Beautiful plating and a warmly lit atmosphere set the stage for a delightful dining experience at Etto. Offering complex flavors with seasonal ingredients, the restaurant specializes in small plate eating. This means most dishes are designed to share. We ordered two varieties of croquette, including the shredded beef and cheese and the smoked mozzarella and roasted tomato. Both were excellent! For a starter, I opted for caramelized leeks with parsnips and parsley oil. The pillowy soft gnocchi in a sweet corn sauce with briny samphire stalks was a perfect main course dish.
I might be biased in including this one, since we stayed at the attached hotel, but I think Schoolhouse is worth it! Housed in a renovated and restored children’s school, the casual gastropub menu features tons of Irish staples and recognizable dishes that are just genuinely comforting. Think burgers, chicken wings, and frites. They’ve also got a surprisingly good cocktail menu. If the weather is nice, there is a lovely shaded patio outside with spacious seating along a peaceful canal.
Bathed in natural light from the massive skylight above, the romantic setting of Library Street Restaurant makes it an ideal place for a Dublin date night. Featuring seasonal dishes on a regularly changing menu, this feels like a foodie place. It has a vibe. Plan to share everything, since the menu is a curated selection of small plates designed for communal eating. We ordered nearly everything on the menu for our group of 4, and we honestly loved all of it. Perhaps the most surprising and enjoyable dish for me was the choux pastry filled with a horseradish and Cantabrian anchovy cream. It was a recommendation from the server and it was unlike anything I’ve ever tried before. The crispy chicken wing stuffed with chanterelle mushrooms and served with a tarragon mayo was another standout.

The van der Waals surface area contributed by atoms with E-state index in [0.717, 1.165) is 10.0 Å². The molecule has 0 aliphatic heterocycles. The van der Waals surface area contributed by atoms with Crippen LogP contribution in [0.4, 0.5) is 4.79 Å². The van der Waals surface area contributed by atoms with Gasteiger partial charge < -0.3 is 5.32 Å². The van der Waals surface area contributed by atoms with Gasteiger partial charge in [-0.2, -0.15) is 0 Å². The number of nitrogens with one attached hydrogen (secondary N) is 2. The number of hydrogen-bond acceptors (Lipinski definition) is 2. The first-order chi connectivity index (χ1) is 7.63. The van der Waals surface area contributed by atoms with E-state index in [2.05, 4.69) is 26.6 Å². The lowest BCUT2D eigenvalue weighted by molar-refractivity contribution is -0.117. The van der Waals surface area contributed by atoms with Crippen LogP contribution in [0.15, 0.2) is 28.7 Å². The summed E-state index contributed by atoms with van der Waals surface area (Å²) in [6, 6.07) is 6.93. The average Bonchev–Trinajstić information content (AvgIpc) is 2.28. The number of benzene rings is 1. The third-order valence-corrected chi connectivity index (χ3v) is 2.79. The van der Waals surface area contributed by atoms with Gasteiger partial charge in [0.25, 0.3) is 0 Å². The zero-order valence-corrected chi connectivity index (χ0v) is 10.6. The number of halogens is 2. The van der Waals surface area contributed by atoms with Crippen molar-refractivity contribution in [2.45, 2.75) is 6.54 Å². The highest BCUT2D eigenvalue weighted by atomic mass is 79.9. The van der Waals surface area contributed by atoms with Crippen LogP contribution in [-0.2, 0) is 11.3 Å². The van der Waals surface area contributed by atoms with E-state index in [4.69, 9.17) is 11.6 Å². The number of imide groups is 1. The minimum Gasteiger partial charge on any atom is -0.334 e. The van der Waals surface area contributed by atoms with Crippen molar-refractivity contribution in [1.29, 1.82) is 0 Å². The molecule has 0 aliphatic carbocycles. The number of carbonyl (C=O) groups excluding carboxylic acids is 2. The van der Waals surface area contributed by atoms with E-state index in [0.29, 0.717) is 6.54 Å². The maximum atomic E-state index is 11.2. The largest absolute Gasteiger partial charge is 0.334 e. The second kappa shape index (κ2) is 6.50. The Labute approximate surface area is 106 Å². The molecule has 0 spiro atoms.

There are a seemingly endless assortment of pubs in the Temple Bar neighborhood, most of which are touristy, loud, sticky and smelly. Not my vibe. If you walk slightly further down Fleet Street, you’ll find the Palace Bar. This is well-worth a stop. The bar has been owned and managed by the same family for nearly a century, which is evident in the lovingly cared for Victorian interior. There is a beautiful stained glass skylight, shelves lined with old books, and a timeless ambiance in wallpaper-clad whiskey palace upstairs. The knowledgeable staff can offer suggestions on Irish whiskey, if you aren’t sure what to order. Starting in the late afternoons most days, you’ll enjoy the sounds of Irish music sessions.